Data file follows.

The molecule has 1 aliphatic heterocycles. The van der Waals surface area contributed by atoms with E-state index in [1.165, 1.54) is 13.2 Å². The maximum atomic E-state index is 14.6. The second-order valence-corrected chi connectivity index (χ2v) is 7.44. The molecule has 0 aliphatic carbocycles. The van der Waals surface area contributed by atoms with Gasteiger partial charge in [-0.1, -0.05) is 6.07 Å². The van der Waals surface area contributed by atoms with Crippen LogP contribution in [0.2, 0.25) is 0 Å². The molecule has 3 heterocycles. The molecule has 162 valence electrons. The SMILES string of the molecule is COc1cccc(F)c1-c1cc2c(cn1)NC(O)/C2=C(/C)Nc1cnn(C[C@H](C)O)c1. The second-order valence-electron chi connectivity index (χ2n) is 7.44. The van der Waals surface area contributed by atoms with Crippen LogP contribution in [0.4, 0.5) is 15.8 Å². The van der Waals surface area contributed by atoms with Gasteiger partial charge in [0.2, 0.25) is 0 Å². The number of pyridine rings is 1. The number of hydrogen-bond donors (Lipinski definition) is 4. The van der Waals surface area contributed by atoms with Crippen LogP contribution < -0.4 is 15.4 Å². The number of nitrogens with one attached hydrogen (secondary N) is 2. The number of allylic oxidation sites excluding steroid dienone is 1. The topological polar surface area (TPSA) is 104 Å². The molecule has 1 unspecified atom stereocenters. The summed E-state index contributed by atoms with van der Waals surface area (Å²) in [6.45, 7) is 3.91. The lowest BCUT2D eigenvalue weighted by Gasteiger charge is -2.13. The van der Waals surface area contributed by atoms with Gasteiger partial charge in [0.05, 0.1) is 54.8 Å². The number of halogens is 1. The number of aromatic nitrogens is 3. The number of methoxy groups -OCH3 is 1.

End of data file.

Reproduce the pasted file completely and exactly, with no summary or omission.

The molecule has 1 aliphatic heterocycles. The van der Waals surface area contributed by atoms with E-state index in [1.165, 1.54) is 13.2 Å². The maximum atomic E-state index is 14.6. The second-order valence-corrected chi connectivity index (χ2v) is 7.44. The molecule has 0 aliphatic carbocycles. The van der Waals surface area contributed by atoms with Gasteiger partial charge in [-0.1, -0.05) is 6.07 Å². The van der Waals surface area contributed by atoms with Crippen LogP contribution in [0.2, 0.25) is 0 Å². The molecule has 3 heterocycles. The molecule has 162 valence electrons. The SMILES string of the molecule is COc1cccc(F)c1-c1cc2c(cn1)NC(O)/C2=C(/C)Nc1cnn(C[C@H](C)O)c1. The second-order valence-electron chi connectivity index (χ2n) is 7.44. The van der Waals surface area contributed by atoms with Crippen LogP contribution in [0.4, 0.5) is 15.8 Å². The van der Waals surface area contributed by atoms with Gasteiger partial charge in [0.2, 0.25) is 0 Å². The number of pyridine rings is 1. The number of hydrogen-bond donors (Lipinski definition) is 4. The van der Waals surface area contributed by atoms with Crippen LogP contribution < -0.4 is 15.4 Å². The number of nitrogens with one attached hydrogen (secondary N) is 2. The number of allylic oxidation sites excluding steroid dienone is 1. The topological polar surface area (TPSA) is 104 Å². The molecule has 1 unspecified atom stereocenters. The summed E-state index contributed by atoms with van der Waals surface area (Å²) in [6.45, 7) is 3.91. The lowest BCUT2D eigenvalue weighted by Gasteiger charge is -2.13. The van der Waals surface area contributed by atoms with Gasteiger partial charge in [0.05, 0.1) is 54.8 Å². The number of halogens is 1. The number of aromatic nitrogens is 3. The number of methoxy groups -OCH3 is 1.